Donald Trump and Hyper-Masculinity: A Crying Shame

Kids love him! They can sense that he’s not at all evil!

Kids love him! They can sense that he’s not at all evil!

Can you learn or discover something if it feels like you already know it? I ask because today I “learned” something about Donald Trump that I may not have explicitly known before but that perfectly aligns with my understanding of who Trump is as a person and a politician.

Unsurprisingly, Trump is, for the most part, overjoyed at Brett Kavanaugh’s performance as of late, particularly the part where, choked with anger and entitlement, he lashed out at enemies real and imagined, in a hateful orgy of misogynistic rage. 

Kavanaugh was operating from the Donald Trump playbook: when confronted with evidence of the horrible things you’ve done and said, deny, deny, deny and also attack, attack, attack. There was, however, one way in which Kavanaugh’s performance apparently disappointed President Grab ‘Em By the Pussy: while Trump loved the anger and entitlement and unhinged lashing out at people who dare to question him, he apparently hated that during his testimony Kavanaugh cried. 

Because if there is one thing Donald Trump is convinced a “real man” does not do, it’s cry, either in front of other people or by themselves. President Bone Spurs claims that he himself has not cried since he was a baby. Think about that: the most powerful man in the world pretends that he has not cried for any reason over the past seven decades or so for any reason, including the deaths of loved ones and national tragedies. Furthermore, Trump rather brazenly looks down on everybody who does cry as being weak, particularly other men.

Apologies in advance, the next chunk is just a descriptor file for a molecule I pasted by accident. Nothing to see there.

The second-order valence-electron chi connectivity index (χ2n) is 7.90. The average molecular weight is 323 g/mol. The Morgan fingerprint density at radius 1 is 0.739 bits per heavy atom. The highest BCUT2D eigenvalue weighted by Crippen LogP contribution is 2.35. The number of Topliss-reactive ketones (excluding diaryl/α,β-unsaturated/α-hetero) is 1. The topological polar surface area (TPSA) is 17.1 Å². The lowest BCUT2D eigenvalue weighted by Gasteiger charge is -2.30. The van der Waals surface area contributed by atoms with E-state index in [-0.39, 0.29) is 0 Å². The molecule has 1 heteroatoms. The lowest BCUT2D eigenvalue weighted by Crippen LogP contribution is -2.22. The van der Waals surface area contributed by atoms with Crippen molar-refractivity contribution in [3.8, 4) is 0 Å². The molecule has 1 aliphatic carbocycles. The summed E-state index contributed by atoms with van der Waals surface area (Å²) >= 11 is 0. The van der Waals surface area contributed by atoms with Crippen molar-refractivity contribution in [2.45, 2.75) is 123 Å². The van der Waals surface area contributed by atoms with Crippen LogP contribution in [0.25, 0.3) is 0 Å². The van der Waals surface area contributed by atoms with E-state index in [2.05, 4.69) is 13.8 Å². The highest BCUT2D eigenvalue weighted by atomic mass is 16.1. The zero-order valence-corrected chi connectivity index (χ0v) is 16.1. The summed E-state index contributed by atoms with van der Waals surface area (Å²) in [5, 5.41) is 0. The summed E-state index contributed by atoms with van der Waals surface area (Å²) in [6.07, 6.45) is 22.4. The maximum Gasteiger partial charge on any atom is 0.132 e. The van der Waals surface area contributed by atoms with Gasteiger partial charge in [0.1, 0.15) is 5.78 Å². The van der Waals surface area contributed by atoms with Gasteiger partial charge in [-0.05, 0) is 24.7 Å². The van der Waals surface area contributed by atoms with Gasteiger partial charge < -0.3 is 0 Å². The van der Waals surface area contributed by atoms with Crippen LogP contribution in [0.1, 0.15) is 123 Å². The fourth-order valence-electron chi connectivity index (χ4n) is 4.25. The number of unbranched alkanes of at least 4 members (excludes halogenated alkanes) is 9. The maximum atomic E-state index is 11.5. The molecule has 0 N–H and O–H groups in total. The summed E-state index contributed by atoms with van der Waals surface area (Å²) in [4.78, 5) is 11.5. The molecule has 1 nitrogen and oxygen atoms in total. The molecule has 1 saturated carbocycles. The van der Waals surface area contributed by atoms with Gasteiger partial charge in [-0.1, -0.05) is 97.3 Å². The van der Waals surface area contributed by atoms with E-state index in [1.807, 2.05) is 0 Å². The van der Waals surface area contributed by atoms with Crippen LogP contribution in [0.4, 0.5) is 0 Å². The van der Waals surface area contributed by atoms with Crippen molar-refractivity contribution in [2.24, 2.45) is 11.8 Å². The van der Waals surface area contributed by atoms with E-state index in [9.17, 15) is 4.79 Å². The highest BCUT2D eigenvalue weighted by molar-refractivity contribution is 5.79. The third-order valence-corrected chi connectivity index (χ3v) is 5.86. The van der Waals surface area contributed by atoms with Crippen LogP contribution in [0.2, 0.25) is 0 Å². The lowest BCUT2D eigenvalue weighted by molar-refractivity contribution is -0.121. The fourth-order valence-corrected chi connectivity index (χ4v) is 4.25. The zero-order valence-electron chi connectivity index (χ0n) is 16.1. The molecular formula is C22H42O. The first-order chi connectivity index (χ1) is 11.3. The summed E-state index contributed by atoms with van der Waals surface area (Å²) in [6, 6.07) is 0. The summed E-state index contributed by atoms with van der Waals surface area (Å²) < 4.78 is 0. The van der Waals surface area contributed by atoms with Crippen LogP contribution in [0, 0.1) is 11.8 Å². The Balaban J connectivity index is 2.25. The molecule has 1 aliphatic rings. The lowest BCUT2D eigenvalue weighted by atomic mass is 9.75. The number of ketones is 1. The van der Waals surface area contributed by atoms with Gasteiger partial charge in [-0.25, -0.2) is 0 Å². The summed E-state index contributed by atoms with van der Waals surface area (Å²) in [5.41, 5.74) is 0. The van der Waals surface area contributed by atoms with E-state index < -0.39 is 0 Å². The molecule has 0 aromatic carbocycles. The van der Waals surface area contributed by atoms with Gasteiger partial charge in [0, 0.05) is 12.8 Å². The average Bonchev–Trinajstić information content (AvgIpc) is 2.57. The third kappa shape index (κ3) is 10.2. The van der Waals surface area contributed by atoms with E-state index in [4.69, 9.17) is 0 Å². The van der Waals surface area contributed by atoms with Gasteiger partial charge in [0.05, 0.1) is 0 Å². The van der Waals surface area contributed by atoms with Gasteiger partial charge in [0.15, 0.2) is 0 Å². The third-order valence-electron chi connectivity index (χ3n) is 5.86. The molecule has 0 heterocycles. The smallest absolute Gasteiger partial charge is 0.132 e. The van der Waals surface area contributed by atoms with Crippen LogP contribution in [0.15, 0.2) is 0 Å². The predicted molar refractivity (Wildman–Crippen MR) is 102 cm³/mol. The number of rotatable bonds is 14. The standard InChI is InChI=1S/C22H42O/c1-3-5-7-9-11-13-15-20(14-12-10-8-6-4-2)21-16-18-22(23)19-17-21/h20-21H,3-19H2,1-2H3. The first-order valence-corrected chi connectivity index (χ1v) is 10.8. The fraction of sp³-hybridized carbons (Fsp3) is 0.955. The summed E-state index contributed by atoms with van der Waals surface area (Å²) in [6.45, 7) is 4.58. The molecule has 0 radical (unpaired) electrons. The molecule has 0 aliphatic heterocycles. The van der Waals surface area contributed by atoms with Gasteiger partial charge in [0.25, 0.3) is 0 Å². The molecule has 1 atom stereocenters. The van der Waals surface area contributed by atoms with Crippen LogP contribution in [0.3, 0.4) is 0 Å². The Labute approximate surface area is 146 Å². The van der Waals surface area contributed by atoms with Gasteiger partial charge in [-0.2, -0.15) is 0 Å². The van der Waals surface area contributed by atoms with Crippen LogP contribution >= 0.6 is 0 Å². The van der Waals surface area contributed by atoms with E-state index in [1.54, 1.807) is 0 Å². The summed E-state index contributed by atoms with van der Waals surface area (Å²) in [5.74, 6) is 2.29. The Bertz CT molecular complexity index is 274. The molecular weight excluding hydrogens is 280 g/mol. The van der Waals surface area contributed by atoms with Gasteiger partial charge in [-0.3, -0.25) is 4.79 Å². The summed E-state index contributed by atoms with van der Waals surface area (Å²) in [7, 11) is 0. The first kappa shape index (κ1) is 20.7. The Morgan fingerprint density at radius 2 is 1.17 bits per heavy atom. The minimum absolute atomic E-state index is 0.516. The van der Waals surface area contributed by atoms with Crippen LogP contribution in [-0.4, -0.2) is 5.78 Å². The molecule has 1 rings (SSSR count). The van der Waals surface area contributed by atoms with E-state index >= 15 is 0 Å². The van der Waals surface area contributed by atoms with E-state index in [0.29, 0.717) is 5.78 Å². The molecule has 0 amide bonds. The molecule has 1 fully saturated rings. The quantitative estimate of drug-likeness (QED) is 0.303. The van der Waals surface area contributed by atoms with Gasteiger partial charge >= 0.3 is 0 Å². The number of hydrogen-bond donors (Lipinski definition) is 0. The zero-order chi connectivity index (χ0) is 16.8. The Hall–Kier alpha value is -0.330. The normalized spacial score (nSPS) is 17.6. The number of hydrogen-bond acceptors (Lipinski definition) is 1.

Being the world’s most successful schoolyard bully (although in Trump’s case, the schoolyard is social media or his events), Trump has folded his hatred and contempt for men who cry into his taunting nicknames for his enemies, like when he called Chuck Schumer “Crying Chuck” when he had the gall to cry publicly while discussing the Muslim travel ban. 

A Trump biographer told People, “(Trump) would rather see a man keel over from a heart attack, trying to restrain himself, than bawling in front of the nation. He is just not a person who tolerates displays of emotion like this.

This did not surprise me at all, which is why I can’t really say I learned or discovered this fact when I knew it all again. OF COURSE Donald Trump does not think that men should cry. That’s central to his conception of toxic masculinity. Trump is very much a product of his time but he’s also proven incapable of growth or maturation, particularly when it comes to gender roles. So while it may be 2018 on everybody else’s calendar, for Trump it’s perennially 1958, and consequently a crime and a travesty for a man to cry when it is every man’s sacred duty to his nation and society to suffer silently and die of a premature, rage-induced heart attack. 


What does it mean for a man to cry? It’s an act of vulnerability. It’s a gesture of openness and honesty. To cry is to acknowledge to the world and to yourself that you feel overwhelmed and sad and confused and overcome with powerful emotions you can neither understand or control. 

In my mind, crying is not an act of weakness but rather an act of strength. You know who felt the same way? Rosey fucking Grier. THAT is my idea of a real man. Grier was a macho football superstar, acted opposite Ray Milland in The Thing With Two Heads and subdued Sirhan Sirhan after he assassinated Robert F. Kennedy. 


On a more relevant note, Grier recorded the song “It’s Alright to Cry” for the 1972 album Free to Be You and Me to spread the message that there’s nothing weak or pathetic or shameful about crying. 

It’s a message we need in 2018 as much, if not more, than we did in 1972. So if you’re feeling sad or overwhelmed and can’t control your emotions, go ahead and cry. It’s healthy. It’s natural. It’s cathartic. It’s an act of strength, not weakness. And if it makes Neanderthals like Donald Trump think you’re less of a man, who the fuck cares? Embrace your vulnerability. Embrace your emotions because old scared, silly little boys in old men’s bodies think there’s anything remotely shameful about tears. In actuality, it’s the need to violently repress your emotions for the sake of fitting into some retrograde, Donald Trump-friendly notion conception of rigid, brittle hyper-masculinity that’s the real sign of weakness. 


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